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Women Transforming Health Care: Kristina Leslie

Kristina Leslie, named board chair at Blue Shield of California on Sept. 28, talks about gender and improving the healthcare system
Women Transforming Health Care: Kristina Leslie

Why health care?

Kristina Leslie Board Chair headshot
Kristina Leslie, board chair of Blue Shield of California

The healthcare system in this country is in crisis. It is neither adequately accessible nor affordable and therefore is not sustainable. More than a third of the California state budget will be spent on health care this year.  I spent seven years serving on the board of a local hospital and saw many of the challenges first hand but not a lot of creative solutions due to resource and scale constraints.  In learning about the board opportunity at Blue Shield, I came to understand the uniqueness of its mission and agenda to truly transform health care. I am proud and inspired to be working to achieve those goals.

 

How can we/how do you support the next generation of women leaders?

I was blessed to have an extraordinary mentor throughout my career that invested in my development while also understanding my competing pressures as a mother of three young boys. As he did, we all need to meet the next generation of women leaders where they are in both their professional and personal journeys with a willingness to be creative and flexible to advance their careers.  I regularly speak to young women about my journey offering perspective on decisions I made along the way. I am conscious about making it a priority to “pay it forward” for the next generation.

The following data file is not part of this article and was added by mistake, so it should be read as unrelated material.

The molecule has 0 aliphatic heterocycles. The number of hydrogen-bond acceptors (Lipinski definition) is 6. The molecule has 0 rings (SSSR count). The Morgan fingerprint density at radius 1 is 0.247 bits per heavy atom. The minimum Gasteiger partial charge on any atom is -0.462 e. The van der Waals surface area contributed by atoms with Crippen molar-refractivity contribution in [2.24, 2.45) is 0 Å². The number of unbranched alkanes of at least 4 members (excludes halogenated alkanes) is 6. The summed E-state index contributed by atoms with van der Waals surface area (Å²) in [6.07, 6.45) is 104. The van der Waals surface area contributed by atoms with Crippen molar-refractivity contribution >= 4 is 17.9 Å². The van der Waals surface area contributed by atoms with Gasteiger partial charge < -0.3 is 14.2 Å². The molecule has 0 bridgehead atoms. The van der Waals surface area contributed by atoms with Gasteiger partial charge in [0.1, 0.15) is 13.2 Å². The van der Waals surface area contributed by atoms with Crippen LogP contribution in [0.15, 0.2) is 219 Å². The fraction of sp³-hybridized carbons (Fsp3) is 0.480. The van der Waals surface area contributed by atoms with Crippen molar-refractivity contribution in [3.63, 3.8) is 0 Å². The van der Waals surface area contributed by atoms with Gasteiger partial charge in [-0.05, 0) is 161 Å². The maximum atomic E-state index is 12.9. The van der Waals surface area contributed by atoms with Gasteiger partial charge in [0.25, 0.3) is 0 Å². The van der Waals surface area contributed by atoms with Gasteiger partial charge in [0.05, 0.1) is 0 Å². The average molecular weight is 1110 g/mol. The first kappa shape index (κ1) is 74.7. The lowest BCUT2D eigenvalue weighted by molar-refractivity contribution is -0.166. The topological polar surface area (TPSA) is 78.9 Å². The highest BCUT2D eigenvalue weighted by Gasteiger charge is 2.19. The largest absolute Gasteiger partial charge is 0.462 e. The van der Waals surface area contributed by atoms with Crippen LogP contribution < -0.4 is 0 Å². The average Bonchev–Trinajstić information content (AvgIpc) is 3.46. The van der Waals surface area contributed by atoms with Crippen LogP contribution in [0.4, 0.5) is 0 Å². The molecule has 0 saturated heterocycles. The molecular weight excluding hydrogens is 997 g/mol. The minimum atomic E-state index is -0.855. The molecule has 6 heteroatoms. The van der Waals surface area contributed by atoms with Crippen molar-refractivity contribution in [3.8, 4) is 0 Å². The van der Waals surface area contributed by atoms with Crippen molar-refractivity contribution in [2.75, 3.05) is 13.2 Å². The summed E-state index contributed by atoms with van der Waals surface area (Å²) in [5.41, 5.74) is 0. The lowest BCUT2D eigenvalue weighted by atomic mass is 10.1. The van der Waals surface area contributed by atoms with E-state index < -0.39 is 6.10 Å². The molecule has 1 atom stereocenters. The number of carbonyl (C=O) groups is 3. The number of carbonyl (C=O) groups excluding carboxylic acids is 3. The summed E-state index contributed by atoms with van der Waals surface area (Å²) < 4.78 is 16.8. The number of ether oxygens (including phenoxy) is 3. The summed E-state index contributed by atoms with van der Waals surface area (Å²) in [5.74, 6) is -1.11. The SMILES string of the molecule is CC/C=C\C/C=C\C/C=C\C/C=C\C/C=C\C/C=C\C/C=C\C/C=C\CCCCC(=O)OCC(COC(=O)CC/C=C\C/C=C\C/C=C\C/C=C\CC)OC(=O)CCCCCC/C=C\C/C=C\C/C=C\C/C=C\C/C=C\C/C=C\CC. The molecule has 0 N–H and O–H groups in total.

What challenges do we still need to overcome to achieve equality?

Blue Shield is committed to gender equality and can serve as a model to other organizations having achieved gender balance on the board, gender pay equity across the company and having women in more than half our leadership roles. But there is always work to be done. Recognizing and understanding our unconscious bias is critical as it can impact hiring, development, promotion and retention. Also, being willing to think and work creatively with women throughout their careers so they can balance professional and personal priorities will reduce the number of women that feel they need to “opt out” at some point on their professional journey.